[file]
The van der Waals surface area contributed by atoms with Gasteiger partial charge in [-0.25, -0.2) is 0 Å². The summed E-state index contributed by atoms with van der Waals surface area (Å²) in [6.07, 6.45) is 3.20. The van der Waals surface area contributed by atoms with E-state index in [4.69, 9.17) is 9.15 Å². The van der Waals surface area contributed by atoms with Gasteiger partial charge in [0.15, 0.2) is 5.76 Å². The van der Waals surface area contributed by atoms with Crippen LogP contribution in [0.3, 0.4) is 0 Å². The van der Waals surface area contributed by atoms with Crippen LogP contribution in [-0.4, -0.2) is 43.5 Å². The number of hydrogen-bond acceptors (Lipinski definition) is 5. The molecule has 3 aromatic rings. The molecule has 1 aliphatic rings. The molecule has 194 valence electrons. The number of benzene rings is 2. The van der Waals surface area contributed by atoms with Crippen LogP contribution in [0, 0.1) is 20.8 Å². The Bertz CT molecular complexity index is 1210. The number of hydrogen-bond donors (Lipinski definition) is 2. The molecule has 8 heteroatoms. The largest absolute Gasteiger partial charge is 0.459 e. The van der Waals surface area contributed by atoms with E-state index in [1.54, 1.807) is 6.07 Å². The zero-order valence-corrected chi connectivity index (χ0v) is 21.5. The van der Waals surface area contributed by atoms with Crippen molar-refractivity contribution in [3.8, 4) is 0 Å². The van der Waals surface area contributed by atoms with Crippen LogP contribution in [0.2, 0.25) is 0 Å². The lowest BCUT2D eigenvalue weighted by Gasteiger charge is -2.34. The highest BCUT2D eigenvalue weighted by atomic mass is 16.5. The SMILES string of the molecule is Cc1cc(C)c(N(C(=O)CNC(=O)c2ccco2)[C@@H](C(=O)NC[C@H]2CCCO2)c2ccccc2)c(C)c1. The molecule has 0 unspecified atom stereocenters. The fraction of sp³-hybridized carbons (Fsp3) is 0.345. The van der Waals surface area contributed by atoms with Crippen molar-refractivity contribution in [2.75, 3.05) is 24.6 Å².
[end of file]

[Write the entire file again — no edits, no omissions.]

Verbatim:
The van der Waals surface area contributed by atoms with Gasteiger partial charge in [-0.25, -0.2) is 0 Å². The summed E-state index contributed by atoms with van der Waals surface area (Å²) in [6.07, 6.45) is 3.20. The van der Waals surface area contributed by atoms with E-state index in [4.69, 9.17) is 9.15 Å². The van der Waals surface area contributed by atoms with Gasteiger partial charge in [0.15, 0.2) is 5.76 Å². The van der Waals surface area contributed by atoms with Crippen LogP contribution in [0.3, 0.4) is 0 Å². The van der Waals surface area contributed by atoms with Crippen LogP contribution in [-0.4, -0.2) is 43.5 Å². The number of hydrogen-bond acceptors (Lipinski definition) is 5. The molecule has 3 aromatic rings. The molecule has 1 aliphatic rings. The molecule has 194 valence electrons. The number of benzene rings is 2. The van der Waals surface area contributed by atoms with Crippen LogP contribution in [0, 0.1) is 20.8 Å². The Bertz CT molecular complexity index is 1210. The number of hydrogen-bond donors (Lipinski definition) is 2. The molecule has 8 heteroatoms. The largest absolute Gasteiger partial charge is 0.459 e. The van der Waals surface area contributed by atoms with E-state index in [1.54, 1.807) is 6.07 Å². The zero-order valence-corrected chi connectivity index (χ0v) is 21.5. The van der Waals surface area contributed by atoms with Crippen molar-refractivity contribution in [3.8, 4) is 0 Å². The van der Waals surface area contributed by atoms with Crippen LogP contribution in [0.2, 0.25) is 0 Å². The lowest BCUT2D eigenvalue weighted by Gasteiger charge is -2.34. The highest BCUT2D eigenvalue weighted by atomic mass is 16.5. The SMILES string of the molecule is Cc1cc(C)c(N(C(=O)CNC(=O)c2ccco2)[C@@H](C(=O)NC[C@H]2CCCO2)c2ccccc2)c(C)c1. The molecule has 0 unspecified atom stereocenters. The fraction of sp³-hybridized carbons (Fsp3) is 0.345. The van der Waals surface area contributed by atoms with Crippen molar-refractivity contribution in [2.75, 3.05) is 24.6 Å².